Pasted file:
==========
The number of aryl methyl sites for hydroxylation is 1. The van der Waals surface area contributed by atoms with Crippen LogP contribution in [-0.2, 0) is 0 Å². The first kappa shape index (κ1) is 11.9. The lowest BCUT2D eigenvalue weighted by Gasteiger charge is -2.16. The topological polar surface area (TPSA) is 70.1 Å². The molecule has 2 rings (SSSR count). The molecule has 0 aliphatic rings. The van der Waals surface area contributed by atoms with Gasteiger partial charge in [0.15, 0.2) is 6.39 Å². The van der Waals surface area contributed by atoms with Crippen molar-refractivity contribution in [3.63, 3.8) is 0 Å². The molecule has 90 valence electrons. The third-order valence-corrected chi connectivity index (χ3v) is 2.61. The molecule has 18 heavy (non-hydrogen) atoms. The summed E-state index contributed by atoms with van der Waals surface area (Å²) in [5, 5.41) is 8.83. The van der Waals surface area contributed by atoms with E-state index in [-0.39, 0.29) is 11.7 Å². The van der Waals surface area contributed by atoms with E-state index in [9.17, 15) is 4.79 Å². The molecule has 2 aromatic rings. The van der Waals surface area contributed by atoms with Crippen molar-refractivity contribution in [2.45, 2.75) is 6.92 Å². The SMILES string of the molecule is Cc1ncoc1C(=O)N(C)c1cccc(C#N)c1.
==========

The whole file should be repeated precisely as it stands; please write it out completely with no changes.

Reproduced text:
The number of aryl methyl sites for hydroxylation is 1. The van der Waals surface area contributed by atoms with Crippen LogP contribution in [-0.2, 0) is 0 Å². The first kappa shape index (κ1) is 11.9. The lowest BCUT2D eigenvalue weighted by Gasteiger charge is -2.16. The topological polar surface area (TPSA) is 70.1 Å². The molecule has 2 rings (SSSR count). The molecule has 0 aliphatic rings. The van der Waals surface area contributed by atoms with Gasteiger partial charge in [0.15, 0.2) is 6.39 Å². The van der Waals surface area contributed by atoms with Crippen molar-refractivity contribution in [3.63, 3.8) is 0 Å². The molecule has 90 valence electrons. The third-order valence-corrected chi connectivity index (χ3v) is 2.61. The molecule has 18 heavy (non-hydrogen) atoms. The summed E-state index contributed by atoms with van der Waals surface area (Å²) in [5, 5.41) is 8.83. The van der Waals surface area contributed by atoms with E-state index in [-0.39, 0.29) is 11.7 Å². The van der Waals surface area contributed by atoms with E-state index in [9.17, 15) is 4.79 Å². The molecule has 2 aromatic rings. The van der Waals surface area contributed by atoms with Crippen molar-refractivity contribution in [2.45, 2.75) is 6.92 Å². The SMILES string of the molecule is Cc1ncoc1C(=O)N(C)c1cccc(C#N)c1.